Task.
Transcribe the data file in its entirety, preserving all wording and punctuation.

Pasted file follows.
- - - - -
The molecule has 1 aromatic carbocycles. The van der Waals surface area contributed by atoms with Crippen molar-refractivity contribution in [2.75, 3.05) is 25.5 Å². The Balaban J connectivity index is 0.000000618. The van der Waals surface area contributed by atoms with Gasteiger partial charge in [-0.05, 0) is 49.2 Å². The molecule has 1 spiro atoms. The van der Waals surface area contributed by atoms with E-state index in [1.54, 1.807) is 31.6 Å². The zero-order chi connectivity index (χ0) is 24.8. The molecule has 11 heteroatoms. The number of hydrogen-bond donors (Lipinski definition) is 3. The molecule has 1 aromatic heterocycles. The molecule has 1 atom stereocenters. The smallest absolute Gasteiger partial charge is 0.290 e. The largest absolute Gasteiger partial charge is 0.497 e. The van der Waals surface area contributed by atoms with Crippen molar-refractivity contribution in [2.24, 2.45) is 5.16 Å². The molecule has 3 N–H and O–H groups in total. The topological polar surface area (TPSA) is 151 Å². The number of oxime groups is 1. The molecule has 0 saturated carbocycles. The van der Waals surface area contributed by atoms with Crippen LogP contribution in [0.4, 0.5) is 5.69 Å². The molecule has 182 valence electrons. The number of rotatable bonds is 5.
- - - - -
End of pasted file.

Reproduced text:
The molecule has 1 aromatic carbocycles. The van der Waals surface area contributed by atoms with Crippen molar-refractivity contribution in [2.75, 3.05) is 25.5 Å². The Balaban J connectivity index is 0.000000618. The van der Waals surface area contributed by atoms with Gasteiger partial charge in [-0.05, 0) is 49.2 Å². The molecule has 1 spiro atoms. The van der Waals surface area contributed by atoms with E-state index in [1.54, 1.807) is 31.6 Å². The zero-order chi connectivity index (χ0) is 24.8. The molecule has 11 heteroatoms. The number of hydrogen-bond donors (Lipinski definition) is 3. The molecule has 1 aromatic heterocycles. The molecule has 1 atom stereocenters. The smallest absolute Gasteiger partial charge is 0.290 e. The largest absolute Gasteiger partial charge is 0.497 e. The van der Waals surface area contributed by atoms with Crippen molar-refractivity contribution in [2.24, 2.45) is 5.16 Å². The molecule has 3 N–H and O–H groups in total. The topological polar surface area (TPSA) is 151 Å². The number of oxime groups is 1. The molecule has 0 saturated carbocycles. The van der Waals surface area contributed by atoms with Crippen LogP contribution in [0.4, 0.5) is 5.69 Å². The molecule has 182 valence electrons. The number of rotatable bonds is 5.